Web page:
Read some blogs yourself, then try a free blog tool for yourself
The best blogs are honest, interesting, useful and consistent – not an easy task
Ask yourself: Do I have the resources to make a good blog? Is a bad blog worth it?
What is Twitter?
“ Twitter is a service for friends, family and co-workers to communicate and stay connected through the exchange of quick, frequent answers to one simple question: What are you doing? ”
Yeah – I didn’t get it either – at first
Twitter is a lot of conversations
Why is Twitter popular?
It’s like instant messaging or text messaging but to a huge group
Oddly enough, communication happens and communities form in tiny bursts
It’s quite addictive…
Starting with Twitter
Sign up, it’s free
At first, you’ll see almost nothing
Start “following” people
Participate – say something, ask a question, respond to others’ questions
AUDIO / PODCASTS
What is Facebook?
Facebook is a “social utility”
People “live” online there
It’s not just for kids (half of you are there!)
The average Facebook user views 45 pages during a session
There are different kinds of FB pages: personal, groups, companies or organisations like yours
Starting with Facebook
Sign up for a personal account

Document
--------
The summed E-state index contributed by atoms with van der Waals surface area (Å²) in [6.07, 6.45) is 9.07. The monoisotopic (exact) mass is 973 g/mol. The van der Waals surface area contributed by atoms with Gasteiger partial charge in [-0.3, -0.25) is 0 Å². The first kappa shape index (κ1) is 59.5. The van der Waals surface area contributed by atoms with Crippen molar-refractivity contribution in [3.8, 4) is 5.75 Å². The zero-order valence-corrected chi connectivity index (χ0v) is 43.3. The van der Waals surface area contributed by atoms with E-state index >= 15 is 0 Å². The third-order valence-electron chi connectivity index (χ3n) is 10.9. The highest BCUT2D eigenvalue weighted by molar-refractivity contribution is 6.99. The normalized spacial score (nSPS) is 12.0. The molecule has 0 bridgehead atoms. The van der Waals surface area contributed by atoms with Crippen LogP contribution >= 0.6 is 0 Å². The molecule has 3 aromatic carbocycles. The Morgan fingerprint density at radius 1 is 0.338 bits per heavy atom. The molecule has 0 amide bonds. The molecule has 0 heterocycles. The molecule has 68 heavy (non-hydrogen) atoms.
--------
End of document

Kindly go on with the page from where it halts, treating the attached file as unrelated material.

Find your friends, look at what they are doing
Join some groups
Search with keywords relating to your organisation’s mission
Start contributing and creating
Everything is on Facebook
RSS – Really Simple Syndication This is what powers social media technology
To keep in the game, organisations MUST:
Facilitate conversations, don’t control them
Involve people, don’t ‘own’ your cause
Allow people to get involved: Student or employee on social network does not equal messer!
Try things and be patient
Aggregate content for your audience
What’s so different about web 2.0?
It is fundamentally different from previous forms of media
Social media platforms provide a framework for people to connect directly to each other – the architecture has permanently changed, though technologies will continue to evolve
People are using social media to glean information from each other without relying on organisations
This shift is permanent! Get involved or lose out!
This doesn’t mean we replace offline activity
The best users of social media blend online and offline activity
Example: If you’re running an awareness event for your students or organisation
Create a network or start a group around the event
Write blog posts in the run up to the event
Invite people to post their own photos onto your site, ask them to post their feedback etc
Those who took part will feel like part of a team
Those who couldn’t be there will feel like they haven’t missed out